FREDERICTON (GNB) – In her latest report to the legislative assembly, Auditor General Kim MacPherson identified concerns about the respective roles of the Department of Natural Resources and the New Brunswick Forest Products Commission in their oversight of the province’s private wood supply.

In particular, she found the department has no documented, measurable goals and objectives specific to their role in private wood supply. Also, the department does not comply with legislated requirements under the Crown Lands and Forests Act specific to their role in private wood supply. Further, the department does not publicly report on its performance in encouraging sustainable development of private woodlots.  

MacPherson also commented on the department’s private silviculture program, the main program aimed at supporting sustainable management practices on private woodlots.

“We found the program’s performance objectives had not been defined and consequently, the public cannot assess if the department’s $5 million annual investment is providing value to the province,” said MacPherson.

She further noted deficiencies in the New Brunswick Forest Products Commission’s oversight of the forest products marketing board system.

In particular, the commission does not adequately assess the performance of forest products marketing boards to ensure they are meeting regulatory obligations, it does not consistently exercise its authority under legislation to address identified weaknesses in the marketing board system, and it does not report publicly on the effectiveness of its own work or marketing board performance.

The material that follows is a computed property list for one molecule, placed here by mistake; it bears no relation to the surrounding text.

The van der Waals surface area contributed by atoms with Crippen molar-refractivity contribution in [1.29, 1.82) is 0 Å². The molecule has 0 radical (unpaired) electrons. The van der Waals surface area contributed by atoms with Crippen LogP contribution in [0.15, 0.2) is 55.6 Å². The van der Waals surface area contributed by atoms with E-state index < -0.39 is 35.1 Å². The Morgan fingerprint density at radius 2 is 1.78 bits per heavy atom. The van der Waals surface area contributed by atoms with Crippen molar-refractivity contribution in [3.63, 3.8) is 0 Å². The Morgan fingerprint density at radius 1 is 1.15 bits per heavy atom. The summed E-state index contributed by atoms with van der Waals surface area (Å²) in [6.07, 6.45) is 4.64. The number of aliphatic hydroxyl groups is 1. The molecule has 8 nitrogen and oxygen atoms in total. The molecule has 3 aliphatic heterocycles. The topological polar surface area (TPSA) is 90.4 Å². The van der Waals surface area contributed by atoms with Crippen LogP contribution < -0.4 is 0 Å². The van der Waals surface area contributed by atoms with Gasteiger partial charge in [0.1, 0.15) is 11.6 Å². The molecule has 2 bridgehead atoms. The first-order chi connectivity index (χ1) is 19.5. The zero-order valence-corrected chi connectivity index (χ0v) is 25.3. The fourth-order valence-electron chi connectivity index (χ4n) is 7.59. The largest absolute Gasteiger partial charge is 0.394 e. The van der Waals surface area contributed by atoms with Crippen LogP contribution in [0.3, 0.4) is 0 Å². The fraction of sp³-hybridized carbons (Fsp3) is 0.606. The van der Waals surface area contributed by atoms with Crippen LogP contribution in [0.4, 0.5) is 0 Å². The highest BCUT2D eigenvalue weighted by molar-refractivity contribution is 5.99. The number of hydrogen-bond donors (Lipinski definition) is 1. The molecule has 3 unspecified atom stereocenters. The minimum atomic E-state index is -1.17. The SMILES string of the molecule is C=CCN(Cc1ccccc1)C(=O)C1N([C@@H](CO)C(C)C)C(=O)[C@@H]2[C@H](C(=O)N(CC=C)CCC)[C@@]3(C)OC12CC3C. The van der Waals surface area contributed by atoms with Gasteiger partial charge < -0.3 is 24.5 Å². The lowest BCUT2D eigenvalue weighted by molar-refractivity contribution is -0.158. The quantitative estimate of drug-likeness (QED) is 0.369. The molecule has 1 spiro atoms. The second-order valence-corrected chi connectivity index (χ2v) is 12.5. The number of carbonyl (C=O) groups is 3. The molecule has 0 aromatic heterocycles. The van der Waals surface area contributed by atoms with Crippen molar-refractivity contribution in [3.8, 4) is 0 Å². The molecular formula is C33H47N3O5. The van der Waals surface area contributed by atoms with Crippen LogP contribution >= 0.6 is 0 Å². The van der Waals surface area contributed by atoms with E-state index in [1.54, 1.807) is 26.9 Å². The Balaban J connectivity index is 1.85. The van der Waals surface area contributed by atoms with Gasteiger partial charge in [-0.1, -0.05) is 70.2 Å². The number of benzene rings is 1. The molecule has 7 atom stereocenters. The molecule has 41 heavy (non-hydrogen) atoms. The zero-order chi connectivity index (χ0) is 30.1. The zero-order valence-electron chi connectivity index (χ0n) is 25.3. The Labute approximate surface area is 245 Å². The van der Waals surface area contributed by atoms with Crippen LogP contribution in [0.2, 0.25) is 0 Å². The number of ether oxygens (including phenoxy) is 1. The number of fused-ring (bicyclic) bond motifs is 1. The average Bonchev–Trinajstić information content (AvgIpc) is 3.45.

The audit also identified specific areas of concern including the weak financial condition of certain marketing boards, risky marketing board investments, and poor marketing board governance practices.

“The lack of strong marketing board oversight by both the commission and the department means the province cannot determine if the marketing board system is operating as intended in legislation or if significant risks are being adequately managed,” said MacPherson. “Should marketing boards fail, the province, through the commission, may be liable for marketing board obligations.”

The Auditor General made a number of recommendations to the Department of Natural Resources and the New Brunswick Forest Products Commission to improve oversight, management and accountability of private wood supply, including:

  • setting separate departmental goals and objectives against which to measure success in fulfilling its mandate regarding private woodlots;
  • publicly reporting on the departmental goals, objectives and performance targets in regards to private wood supply;
  • having the department review the commission’s mandate and performance to ensure government objectives are being achieved; and
  • establishing marketing board oversight targets against which the commission can evaluate performance in critical areas.

The chapter Private Wood Supply can be found in Volume II of the 2015 Auditor General Report which contains three performance reports. Volume I, released earlier this year, reported on Financial Assistance to Atcon Holdings Inc. and Industry. The Auditor General Reports are available online.